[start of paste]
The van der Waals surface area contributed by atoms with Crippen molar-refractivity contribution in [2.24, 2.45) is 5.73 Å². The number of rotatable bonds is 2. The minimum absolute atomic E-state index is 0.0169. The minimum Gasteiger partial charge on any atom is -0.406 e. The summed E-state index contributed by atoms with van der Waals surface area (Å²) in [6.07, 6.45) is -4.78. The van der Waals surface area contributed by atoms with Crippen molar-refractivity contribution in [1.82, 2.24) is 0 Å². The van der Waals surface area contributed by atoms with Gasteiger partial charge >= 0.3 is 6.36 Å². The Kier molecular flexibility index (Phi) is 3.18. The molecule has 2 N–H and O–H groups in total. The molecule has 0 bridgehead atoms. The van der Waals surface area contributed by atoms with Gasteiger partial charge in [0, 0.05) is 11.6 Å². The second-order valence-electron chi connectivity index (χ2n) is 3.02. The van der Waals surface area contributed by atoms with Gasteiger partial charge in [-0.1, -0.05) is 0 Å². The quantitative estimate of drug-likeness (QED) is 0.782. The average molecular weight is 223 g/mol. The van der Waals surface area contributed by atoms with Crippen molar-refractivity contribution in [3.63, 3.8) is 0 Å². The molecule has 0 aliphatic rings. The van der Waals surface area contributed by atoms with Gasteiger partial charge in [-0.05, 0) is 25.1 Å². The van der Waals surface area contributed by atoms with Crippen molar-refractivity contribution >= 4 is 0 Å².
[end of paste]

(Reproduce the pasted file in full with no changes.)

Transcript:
The van der Waals surface area contributed by atoms with Crippen molar-refractivity contribution in [2.24, 2.45) is 5.73 Å². The number of rotatable bonds is 2. The minimum absolute atomic E-state index is 0.0169. The minimum Gasteiger partial charge on any atom is -0.406 e. The summed E-state index contributed by atoms with van der Waals surface area (Å²) in [6.07, 6.45) is -4.78. The van der Waals surface area contributed by atoms with Crippen molar-refractivity contribution in [1.82, 2.24) is 0 Å². The van der Waals surface area contributed by atoms with Gasteiger partial charge >= 0.3 is 6.36 Å². The Kier molecular flexibility index (Phi) is 3.18. The molecule has 2 N–H and O–H groups in total. The molecule has 0 bridgehead atoms. The van der Waals surface area contributed by atoms with Gasteiger partial charge in [0, 0.05) is 11.6 Å². The second-order valence-electron chi connectivity index (χ2n) is 3.02. The van der Waals surface area contributed by atoms with Gasteiger partial charge in [-0.1, -0.05) is 0 Å². The quantitative estimate of drug-likeness (QED) is 0.782. The average molecular weight is 223 g/mol. The van der Waals surface area contributed by atoms with Crippen molar-refractivity contribution in [3.63, 3.8) is 0 Å². The molecule has 0 aliphatic rings. The van der Waals surface area contributed by atoms with Gasteiger partial charge in [-0.05, 0) is 25.1 Å². The van der Waals surface area contributed by atoms with Crippen molar-refractivity contribution >= 4 is 0 Å².